min_samples_leaf=1, min_samples_split=2,
            min_weight_fraction_leaf=0.0, n_estimators=9, n_jobs=1,
            oob_score=False, random_state=None, verbose=0,
predictions = clf.predict(X_test)
print(accuracy_score(y_test, predictions))

Now we need to use KFold cross-validation to validate our machine learning model. KFold cross-validation helps to understand that is our model good? This makes it possible to verify the efficiency of the algorithm using KFold. This will divide our data into 10 compartments, then run the algorithm using a different compartment as the test set for each iteration:

Fold 1 accuracy: 0.8111111111111111
Fold 2 accuracy: 0.8764044943820225
Fold 3 accuracy: 0.8089887640449438
Fold 4 accuracy: 0.8764044943820225
Fold 5 accuracy: 0.8314606741573034
Fold 6 accuracy: 0.8089887640449438
Fold 7 accuracy: 0.7865168539325843
Fold 8 accuracy: 0.7528089887640449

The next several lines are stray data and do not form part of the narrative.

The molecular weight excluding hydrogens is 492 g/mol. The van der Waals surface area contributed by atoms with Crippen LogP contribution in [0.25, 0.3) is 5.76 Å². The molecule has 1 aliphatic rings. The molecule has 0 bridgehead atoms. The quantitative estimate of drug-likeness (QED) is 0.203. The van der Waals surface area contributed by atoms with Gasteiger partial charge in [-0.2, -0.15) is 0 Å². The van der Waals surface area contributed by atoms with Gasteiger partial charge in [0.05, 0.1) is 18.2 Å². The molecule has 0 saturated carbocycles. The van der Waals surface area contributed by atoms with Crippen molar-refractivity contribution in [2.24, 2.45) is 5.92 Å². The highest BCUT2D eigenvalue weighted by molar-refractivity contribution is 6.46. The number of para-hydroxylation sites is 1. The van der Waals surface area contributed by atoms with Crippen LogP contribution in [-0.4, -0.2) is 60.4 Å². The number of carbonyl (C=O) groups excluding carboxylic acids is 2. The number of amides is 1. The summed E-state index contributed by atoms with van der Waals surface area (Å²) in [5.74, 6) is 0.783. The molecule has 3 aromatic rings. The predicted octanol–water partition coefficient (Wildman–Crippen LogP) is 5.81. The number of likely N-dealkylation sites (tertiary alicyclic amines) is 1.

Fold 9 accuracy: 0.8764044943820225
Fold 10 accuracy: 0.8089887640449438
Mean Accuracy: 0.8238077403245943

Testing the Model:

Now we need to predict on the actual test data:

ids = data_test['PassengerId']
predictions = clf.predict(data_test.drop('PassengerId', axis=1))
output = pd.DataFrame({ 'PassengerId' : ids, 'Survived': predictions })

I hope you liked this article on a complete machine learning project walkthrough for beginners. Feel free to ask your valuable questions in the comments section below.

Aman Kharwal
Aman Kharwal

I'm a writer and data scientist on a mission to educate others about the incredible power of data📈.

Articles: 1538